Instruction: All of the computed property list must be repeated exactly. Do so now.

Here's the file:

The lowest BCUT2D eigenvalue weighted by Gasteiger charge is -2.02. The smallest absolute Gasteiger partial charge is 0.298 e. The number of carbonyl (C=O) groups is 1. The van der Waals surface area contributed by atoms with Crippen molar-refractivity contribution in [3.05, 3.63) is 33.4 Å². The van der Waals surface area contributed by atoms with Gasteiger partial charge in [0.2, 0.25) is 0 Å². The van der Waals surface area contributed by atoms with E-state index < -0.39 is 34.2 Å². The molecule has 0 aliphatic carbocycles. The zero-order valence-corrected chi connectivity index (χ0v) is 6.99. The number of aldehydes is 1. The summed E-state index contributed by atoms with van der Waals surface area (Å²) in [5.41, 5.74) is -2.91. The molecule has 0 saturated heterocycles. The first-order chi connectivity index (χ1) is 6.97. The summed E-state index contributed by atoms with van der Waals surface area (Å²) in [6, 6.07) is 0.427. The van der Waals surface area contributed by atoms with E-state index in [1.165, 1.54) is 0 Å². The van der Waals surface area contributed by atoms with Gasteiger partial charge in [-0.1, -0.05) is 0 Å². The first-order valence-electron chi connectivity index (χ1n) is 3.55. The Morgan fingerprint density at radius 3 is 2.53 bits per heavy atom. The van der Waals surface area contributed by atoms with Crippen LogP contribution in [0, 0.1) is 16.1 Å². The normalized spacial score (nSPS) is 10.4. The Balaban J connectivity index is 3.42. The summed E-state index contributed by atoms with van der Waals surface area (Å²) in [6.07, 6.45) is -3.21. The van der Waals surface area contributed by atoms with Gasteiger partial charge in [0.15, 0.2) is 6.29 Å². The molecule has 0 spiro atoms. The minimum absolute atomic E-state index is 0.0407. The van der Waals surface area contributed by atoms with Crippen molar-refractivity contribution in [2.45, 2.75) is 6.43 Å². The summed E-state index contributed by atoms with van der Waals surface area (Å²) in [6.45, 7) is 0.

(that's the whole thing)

The lowest BCUT2D eigenvalue weighted by Gasteiger charge is -2.02. The smallest absolute Gasteiger partial charge is 0.298 e. The number of carbonyl (C=O) groups is 1. The van der Waals surface area contributed by atoms with Crippen molar-refractivity contribution in [3.05, 3.63) is 33.4 Å². The van der Waals surface area contributed by atoms with Gasteiger partial charge in [0.2, 0.25) is 0 Å². The van der Waals surface area contributed by atoms with E-state index < -0.39 is 34.2 Å². The molecule has 0 aliphatic carbocycles. The zero-order valence-corrected chi connectivity index (χ0v) is 6.99. The number of aldehydes is 1. The summed E-state index contributed by atoms with van der Waals surface area (Å²) in [5.41, 5.74) is -2.91. The molecule has 0 saturated heterocycles. The first-order chi connectivity index (χ1) is 6.97. The summed E-state index contributed by atoms with van der Waals surface area (Å²) in [6, 6.07) is 0.427. The van der Waals surface area contributed by atoms with E-state index in [1.165, 1.54) is 0 Å². The van der Waals surface area contributed by atoms with Gasteiger partial charge in [-0.1, -0.05) is 0 Å². The first-order valence-electron chi connectivity index (χ1n) is 3.55. The Morgan fingerprint density at radius 3 is 2.53 bits per heavy atom. The van der Waals surface area contributed by atoms with Crippen LogP contribution in [0, 0.1) is 16.1 Å². The normalized spacial score (nSPS) is 10.4. The Balaban J connectivity index is 3.42. The summed E-state index contributed by atoms with van der Waals surface area (Å²) in [6.07, 6.45) is -3.21. The van der Waals surface area contributed by atoms with Gasteiger partial charge in [0.15, 0.2) is 6.29 Å². The molecule has 0 spiro atoms. The minimum absolute atomic E-state index is 0.0407. The van der Waals surface area contributed by atoms with Crippen molar-refractivity contribution in [2.45, 2.75) is 6.43 Å². The summed E-state index contributed by atoms with van der Waals surface area (Å²) in [6.45, 7) is 0.